Smart logistics

Yesterday’s mass production is transforming into mass customization. Products are being produced uniquely for us, additive manufacturing with 3D can reduce time-to-market and make manufacturing more localized. If we leverage this the right way, this can have a significant impact on the wider environmental impact and limit cross-continent shipping.

As warehousing hubs continue to grow in numbers, Autonomous Electric Transportation powered by 5G can be a key enabler in reducing transport emissions. Last year, we helped to showcase one of the first low-carbon self-driving vehicle together with Einride, Telia and DB Schenker. Operated remotely through 5G networks, this challenges older manual, wasteful and inefficient forms of intralogistics. In this use case, Einride estimates that the potential CO2 reduction per pallet of freight when transitioning from diesel to electricity can be up to 90% for countries with a low-carbon electricity mix such as the Swedish electricity mix. It will also reduce emissions of harmful NOx and ultrafine soot particles.

Smart mining

Mining is another sector which will be highly impacted by digital transformation over the coming years, enabled by CO2-reducing electrification technologies and low-latency wireless communication.

This change will be spearheaded by increasing levels of mining automation to increase efficiency and improve safety for workers. Here, remote control and haptic feedback over 5G can start to be used to control heavy machinery. This can potentially save lives and make mining more sustainable.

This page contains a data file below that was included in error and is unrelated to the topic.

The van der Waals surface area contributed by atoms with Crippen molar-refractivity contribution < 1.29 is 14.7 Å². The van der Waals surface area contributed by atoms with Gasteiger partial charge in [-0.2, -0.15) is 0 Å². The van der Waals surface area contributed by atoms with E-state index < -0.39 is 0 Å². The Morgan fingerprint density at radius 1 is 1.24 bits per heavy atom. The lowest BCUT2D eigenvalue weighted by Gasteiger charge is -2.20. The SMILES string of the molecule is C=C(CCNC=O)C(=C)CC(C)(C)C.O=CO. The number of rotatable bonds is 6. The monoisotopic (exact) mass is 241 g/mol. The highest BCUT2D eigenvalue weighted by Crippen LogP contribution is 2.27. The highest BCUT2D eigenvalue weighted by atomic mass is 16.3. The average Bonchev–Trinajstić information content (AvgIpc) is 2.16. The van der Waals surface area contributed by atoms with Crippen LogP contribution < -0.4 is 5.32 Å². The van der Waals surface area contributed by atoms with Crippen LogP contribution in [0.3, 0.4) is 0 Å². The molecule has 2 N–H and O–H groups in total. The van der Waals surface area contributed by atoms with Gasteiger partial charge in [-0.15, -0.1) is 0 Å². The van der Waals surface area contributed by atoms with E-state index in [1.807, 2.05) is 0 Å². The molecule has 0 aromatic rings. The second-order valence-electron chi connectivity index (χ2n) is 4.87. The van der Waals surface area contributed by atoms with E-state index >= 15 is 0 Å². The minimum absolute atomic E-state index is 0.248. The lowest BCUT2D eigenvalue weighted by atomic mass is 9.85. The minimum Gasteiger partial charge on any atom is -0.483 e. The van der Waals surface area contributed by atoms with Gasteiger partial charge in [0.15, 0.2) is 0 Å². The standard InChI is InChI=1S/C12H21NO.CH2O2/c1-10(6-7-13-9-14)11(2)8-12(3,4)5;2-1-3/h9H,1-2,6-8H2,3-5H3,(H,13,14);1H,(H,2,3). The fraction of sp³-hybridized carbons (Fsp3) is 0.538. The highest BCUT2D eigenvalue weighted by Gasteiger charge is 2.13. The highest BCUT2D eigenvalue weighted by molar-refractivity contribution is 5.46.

Ericsson has done a lot of research with leading mining companies, such as the PIMM Digitalized Mining Arena, where private sector companies come together to explore how emerging technologies can be leveraged for greater efficiency and reduced environmental footprints across the industry. For example, this year we helped the mining solution company Ambra to connect over 90 km of tunneling through a radio network. This helped to replace over 60 access points of Wi-Fi. This has since helped to improve safety and mining operations, as well as deliver several IoT use cases including automation of ventilation systems, real-time personnel and vehicle tracking, and remote-controlled machinery.

The next steps on our industrial journey

The world’s industries are fast approaching a tipping point. The step change in digital technologies is opening new opportunities on the market and changing how we do business. If we choose to leverage these new technologies in the right way, we can have an exponential impact on the reduction of emissions. We can also significantly impact the sustainability of our societies and economies, by creating new business models and improving safety, inclusivity and affordability as well as sustainable growth for all involved stakeholders in the value chain.

At Ericsson Advanced Industries, we’re bringing this perspective to wider industry. We’re driving partnerships with key industries to provide effective solutions and tools to tackle climate change and wider sustainability goals, making a difference across sectors. We’re helping the world’s industries to develop resilient infrastructure, and promote inclusive and sustainable industrialization. In doing so, we’re making a significant contribution to the UN’s ninth Sustainable Development Goal (SDG 9) – industries, innovation and infrastructure.

Further reading

The Exponential Roadmap project is a collaboration of technology innovators, scientists, private enterprise and non -governmental organizations. It outlines the global economic transformation required by 2030 to meet the Paris Agreement on climate. The roadmap shows the trajectory for how climate leadership, stronger policies and exponential technology can enable emission reductions across all sectors and industries.

Find out more about how we work with sustainability at Ericsson.

Read more about the industry impact of 5G.